Willes did triple the Times Mirror stock price while he was running the company, but was so widely excoriated that he exited, counting stock options. A few regimes later, the present-day Times staff stood proud of the paper's editor, Dean Baquet, who publicly refused to entertain any more staff cuts, causing employees to "take a lot of heart," in the words of the 34-year Times veteran, Tim Rutten, who writes a media column. The paper's publisher, Jeffrey M. Johnson, also refused to make further layoffs, and in October Tribune fired him for his pains. Then, on November 7 -- Election Day -- Tribune fired Baquet. Another round of layoffs is now virtually assured.
Rumors fly about who might be in the market for the Times, with or without the rest of the Tribune empire, which includes, in dead-tree country, Newsday, The Baltimore Sun, the Orlando Sentinel, the South Florida Sun-Sentinel, The Hartford Courant, as well as the flagship Chicago Tribune.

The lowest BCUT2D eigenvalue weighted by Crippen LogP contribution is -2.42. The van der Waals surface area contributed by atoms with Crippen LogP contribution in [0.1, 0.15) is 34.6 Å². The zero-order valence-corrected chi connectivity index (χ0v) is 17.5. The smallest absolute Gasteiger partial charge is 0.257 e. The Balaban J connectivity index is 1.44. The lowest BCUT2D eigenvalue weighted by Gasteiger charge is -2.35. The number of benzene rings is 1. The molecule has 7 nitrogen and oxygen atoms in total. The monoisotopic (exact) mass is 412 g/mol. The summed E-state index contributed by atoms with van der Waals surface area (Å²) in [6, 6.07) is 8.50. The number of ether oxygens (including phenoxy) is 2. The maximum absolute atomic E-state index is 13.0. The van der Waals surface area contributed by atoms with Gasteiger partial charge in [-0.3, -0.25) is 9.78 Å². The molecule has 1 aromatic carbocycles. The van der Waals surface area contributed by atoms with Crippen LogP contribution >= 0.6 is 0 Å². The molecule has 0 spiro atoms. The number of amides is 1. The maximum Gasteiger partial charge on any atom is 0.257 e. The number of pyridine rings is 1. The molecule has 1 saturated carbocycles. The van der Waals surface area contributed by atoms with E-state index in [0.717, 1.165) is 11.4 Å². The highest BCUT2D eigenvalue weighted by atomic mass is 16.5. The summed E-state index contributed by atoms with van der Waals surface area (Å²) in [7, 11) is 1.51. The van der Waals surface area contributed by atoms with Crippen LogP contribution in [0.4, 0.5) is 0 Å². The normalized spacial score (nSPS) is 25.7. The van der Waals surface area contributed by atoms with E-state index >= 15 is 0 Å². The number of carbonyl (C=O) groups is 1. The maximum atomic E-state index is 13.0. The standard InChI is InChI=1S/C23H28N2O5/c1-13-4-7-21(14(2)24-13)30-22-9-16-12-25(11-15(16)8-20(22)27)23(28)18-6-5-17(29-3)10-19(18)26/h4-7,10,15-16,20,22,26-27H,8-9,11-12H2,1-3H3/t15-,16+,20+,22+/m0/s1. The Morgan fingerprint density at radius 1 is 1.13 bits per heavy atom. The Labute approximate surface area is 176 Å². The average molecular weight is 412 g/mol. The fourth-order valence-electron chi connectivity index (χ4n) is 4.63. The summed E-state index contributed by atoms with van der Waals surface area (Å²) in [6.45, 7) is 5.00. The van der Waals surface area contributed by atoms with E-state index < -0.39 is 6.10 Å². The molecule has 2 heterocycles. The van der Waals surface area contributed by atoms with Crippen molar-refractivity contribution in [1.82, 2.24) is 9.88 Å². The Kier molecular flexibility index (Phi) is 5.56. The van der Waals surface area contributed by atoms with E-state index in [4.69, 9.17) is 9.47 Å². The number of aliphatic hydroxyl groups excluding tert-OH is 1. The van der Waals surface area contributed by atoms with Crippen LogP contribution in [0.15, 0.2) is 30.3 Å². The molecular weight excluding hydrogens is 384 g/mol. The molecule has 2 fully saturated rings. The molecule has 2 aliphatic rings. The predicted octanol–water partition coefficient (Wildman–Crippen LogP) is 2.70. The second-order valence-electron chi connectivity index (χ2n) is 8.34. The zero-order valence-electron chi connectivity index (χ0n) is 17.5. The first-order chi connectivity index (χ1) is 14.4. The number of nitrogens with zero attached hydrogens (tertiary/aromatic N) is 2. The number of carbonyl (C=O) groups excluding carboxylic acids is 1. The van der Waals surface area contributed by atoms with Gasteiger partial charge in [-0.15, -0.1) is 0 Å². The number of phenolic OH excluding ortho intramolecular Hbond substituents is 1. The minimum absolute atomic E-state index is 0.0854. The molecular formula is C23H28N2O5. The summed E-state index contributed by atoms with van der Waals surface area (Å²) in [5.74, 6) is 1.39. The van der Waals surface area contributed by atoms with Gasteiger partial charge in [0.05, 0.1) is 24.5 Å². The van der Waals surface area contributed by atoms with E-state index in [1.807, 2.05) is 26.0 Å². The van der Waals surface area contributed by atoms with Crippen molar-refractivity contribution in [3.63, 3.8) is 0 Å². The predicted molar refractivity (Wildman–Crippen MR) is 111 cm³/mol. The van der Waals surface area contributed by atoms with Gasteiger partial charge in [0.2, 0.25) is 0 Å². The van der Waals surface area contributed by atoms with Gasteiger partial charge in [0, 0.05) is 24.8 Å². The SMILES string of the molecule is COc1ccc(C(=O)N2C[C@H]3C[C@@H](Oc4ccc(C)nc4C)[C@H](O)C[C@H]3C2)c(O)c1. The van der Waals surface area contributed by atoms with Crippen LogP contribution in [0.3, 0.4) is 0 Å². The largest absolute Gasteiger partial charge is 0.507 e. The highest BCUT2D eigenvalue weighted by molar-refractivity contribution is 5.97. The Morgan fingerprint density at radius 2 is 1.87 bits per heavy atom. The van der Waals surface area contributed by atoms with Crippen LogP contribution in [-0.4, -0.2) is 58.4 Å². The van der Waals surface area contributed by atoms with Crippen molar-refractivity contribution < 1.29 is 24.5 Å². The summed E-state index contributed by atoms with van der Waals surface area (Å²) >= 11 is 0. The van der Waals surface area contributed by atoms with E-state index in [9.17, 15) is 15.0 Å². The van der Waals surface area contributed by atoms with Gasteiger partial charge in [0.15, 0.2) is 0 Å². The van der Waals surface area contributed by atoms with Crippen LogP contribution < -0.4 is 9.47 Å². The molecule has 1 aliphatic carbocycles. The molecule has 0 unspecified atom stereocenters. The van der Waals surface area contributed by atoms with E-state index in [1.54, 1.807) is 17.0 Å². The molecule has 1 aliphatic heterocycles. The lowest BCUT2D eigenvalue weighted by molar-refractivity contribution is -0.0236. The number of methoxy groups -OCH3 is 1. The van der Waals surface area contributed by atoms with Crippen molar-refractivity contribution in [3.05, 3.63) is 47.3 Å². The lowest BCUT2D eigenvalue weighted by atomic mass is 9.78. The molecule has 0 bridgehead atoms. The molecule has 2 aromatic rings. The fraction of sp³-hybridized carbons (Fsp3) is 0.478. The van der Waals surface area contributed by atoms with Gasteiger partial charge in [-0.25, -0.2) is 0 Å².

Tribune had profits of 18 percent in 2004, but (Ken Auletta reported in The New Yorker) board members wanted more. Why not the moon?
It's a truth universally acknowledged that newspapers are a business in trouble. But to comprehend the Times situation, a good starting point is to jettison some conventional wisdom about the declining fortunes of newspapers. The 13 top publicly traded newspaper companies earned an average pretax profit margin of 19 percent as recently as 2003. What is true is that, as circulation declines across the board and newspapers fail to figure out how to make money from readers who are migrating online, the clamor arises for new business plans that newspapers have yet to devise. Most papers are clueless about how to make money online. When in doubt, management tends to panic and cut costs.